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Out of Tune

When Israelis and Palestinians choose politics over music, they’re guilty of the gravest offense in the Torah: acting like Amalek

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Zubin Mehta conducting the Israel Philharmonic Orchestra, 2005. (JOSE JORDAN/AFP/Getty Images)

This week’s parasha ends with what may be the most terrifying passage in the Bible. Here it is, in its entirety: “You shall remember what Amalek did to you on the way, when you went out of Egypt, how he happened upon you on the way and cut off all the stragglers at your rear, when you were faint and weary, and he did not fear God. Therefore, it will be, when the Lord your God grants you respite from all your enemies around you in the land which the Lord, your God, gives to you as an inheritance to possess, that you shall obliterate the remembrance of Amalek from beneath the heavens. You shall not forget!”

Unsurprisingly, this spirited call to genocide has had Talmudic minds working overtime for millennia. Maimonides, for example, argued in his Guide for the Perplexed that wiping out Amalek doesn’t necessarily mean wiping out the Amalekites; what Jews should target is Amalek-like behavior, the sort of godless vulgarity that is better confronted through compassion and education than by means of violence. Taking a more legalistic approach, the 19th-century scholar Rabbi Hayim Palaggi suggested that even if we took the Torah at its word, it would be very difficult to identify just who should be hauled off to the gallows; with the ancient nations of the world mixed up since at least the time of the Assyrian monarch Sennacherib, we haven’t a chance of correctly identifying precisely whom might qualify as modern-day Amalek.

Still, some won’t stop trying. In 2006, Jack Riemer, an influential Conservative rabbi and a sometime adviser to President Bill Clinton, compared Islamic fundamentalists to Amalek, and Israeli rightists are quick to see hints of the biblical nation in today’s Palestinians. For an extinct race of antiquity, Amalek is alive and well in our imagination.

What we need, then, are new guidelines to handling this most haunting of nations. The genocide question should be easy enough to resolve: In the spirit of Maimonides, let us, too, declare that sinfulness is not biological but behavioral, that sin is best eradicated by means of persuasion and reason, and that violence is rarely the answer. This leaves us with the thornier issue of spotting the Amalekites in our midst. Who might they be? Here’s an attempt at a definition.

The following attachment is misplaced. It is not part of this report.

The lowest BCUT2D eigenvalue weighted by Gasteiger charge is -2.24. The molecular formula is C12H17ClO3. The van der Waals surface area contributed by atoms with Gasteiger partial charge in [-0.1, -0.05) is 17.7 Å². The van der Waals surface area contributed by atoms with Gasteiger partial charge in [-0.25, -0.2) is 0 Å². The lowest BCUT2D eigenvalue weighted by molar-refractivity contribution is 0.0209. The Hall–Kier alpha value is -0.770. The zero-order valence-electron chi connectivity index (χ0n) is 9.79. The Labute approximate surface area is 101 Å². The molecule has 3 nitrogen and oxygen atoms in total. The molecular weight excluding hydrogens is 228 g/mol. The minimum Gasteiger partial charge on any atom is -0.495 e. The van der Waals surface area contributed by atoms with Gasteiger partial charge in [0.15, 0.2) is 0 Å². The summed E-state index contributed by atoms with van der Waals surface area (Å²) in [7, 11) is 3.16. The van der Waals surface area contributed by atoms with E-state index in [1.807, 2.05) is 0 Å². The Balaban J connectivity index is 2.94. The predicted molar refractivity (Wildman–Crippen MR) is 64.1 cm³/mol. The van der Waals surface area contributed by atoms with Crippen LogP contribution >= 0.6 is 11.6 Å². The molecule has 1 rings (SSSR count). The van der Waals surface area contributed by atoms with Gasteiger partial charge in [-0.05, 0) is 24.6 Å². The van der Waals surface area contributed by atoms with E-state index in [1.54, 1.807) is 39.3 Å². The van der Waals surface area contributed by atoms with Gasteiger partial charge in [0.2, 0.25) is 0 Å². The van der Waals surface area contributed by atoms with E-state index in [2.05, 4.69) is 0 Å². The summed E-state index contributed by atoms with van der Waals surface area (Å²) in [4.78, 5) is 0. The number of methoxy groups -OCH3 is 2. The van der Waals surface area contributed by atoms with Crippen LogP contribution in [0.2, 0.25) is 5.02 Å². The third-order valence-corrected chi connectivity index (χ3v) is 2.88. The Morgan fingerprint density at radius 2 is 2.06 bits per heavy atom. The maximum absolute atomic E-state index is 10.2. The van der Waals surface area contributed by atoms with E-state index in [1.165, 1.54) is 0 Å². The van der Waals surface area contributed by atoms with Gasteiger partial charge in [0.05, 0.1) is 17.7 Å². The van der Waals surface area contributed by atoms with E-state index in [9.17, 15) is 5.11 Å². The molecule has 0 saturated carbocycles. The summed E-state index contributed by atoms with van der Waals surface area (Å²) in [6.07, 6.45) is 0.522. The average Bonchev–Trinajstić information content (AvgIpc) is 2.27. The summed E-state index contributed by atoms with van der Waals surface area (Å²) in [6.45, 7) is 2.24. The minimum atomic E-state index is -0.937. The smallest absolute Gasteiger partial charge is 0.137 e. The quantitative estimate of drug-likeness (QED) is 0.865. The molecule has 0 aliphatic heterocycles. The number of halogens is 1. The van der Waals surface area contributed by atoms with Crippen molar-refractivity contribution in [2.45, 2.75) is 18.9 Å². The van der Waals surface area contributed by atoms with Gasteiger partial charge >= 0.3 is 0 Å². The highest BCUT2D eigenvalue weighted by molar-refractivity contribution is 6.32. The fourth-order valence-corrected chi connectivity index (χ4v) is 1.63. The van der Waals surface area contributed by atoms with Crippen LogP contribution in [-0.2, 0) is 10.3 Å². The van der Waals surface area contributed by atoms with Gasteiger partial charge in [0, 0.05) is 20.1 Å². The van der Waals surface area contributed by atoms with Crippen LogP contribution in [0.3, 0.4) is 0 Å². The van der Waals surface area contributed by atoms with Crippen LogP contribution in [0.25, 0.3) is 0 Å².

The pro-Palestinian protesters who last week interrupted a performance by the Israel Philharmonic Orchestra at London’s Royal Albert Hall are Amalekites. No matter how righteous their rage or how valid their cause, interrupting Webern’s “Passacaglia” with political slogans is a barbaric act. As a long-time, passionate supporter of freedom and justice for Palestine—the only solution, I firmly believe, for a peaceful and sustainable future for both Palestinians and Israelis—I was deeply dismayed to see these hooligans choose to advertise this worthy cause by drowning out music, the one form of human undertaking capable of transcending the innate vileness of the species. The British concertgoers who, judging from video snippets of the incident, yelled at the protesters to leave the hall weren’t siding with the Israelis over the Palestinians; they were choosing culture and civility over brutality and baseness. Amen to that; progress was never achieved, nor would it ever be, by those willing to tear at the delicate fabric of our joint existence for the sake of political causes, no matter how deserving.

Amalekites, too, are the nine religious Israel Defense Forces cadets who this week stepped out of an auditorium in order not to hear women singing. The performance was part of a mandatory lecture in Bahad 1, the IDF’s officer academy; even though more than 50 percent of current cadets are religious Jews, the nine were the only ones to object to the performance. “Listening to women singing,” they explained to their commander, “is against the halacha.” The commander, Lt. Col. Uzi Klieger, was unmoved. “You’re insensitive and disrespectful to these singers,” he said, according to an interview with the Israeli newspaper Maariv, “I can’t allow you to become officers. He who is insensitive won’t know how to tell a child carrying medicine apart from a terrorist in Lebanon, and will end up shooting the child.”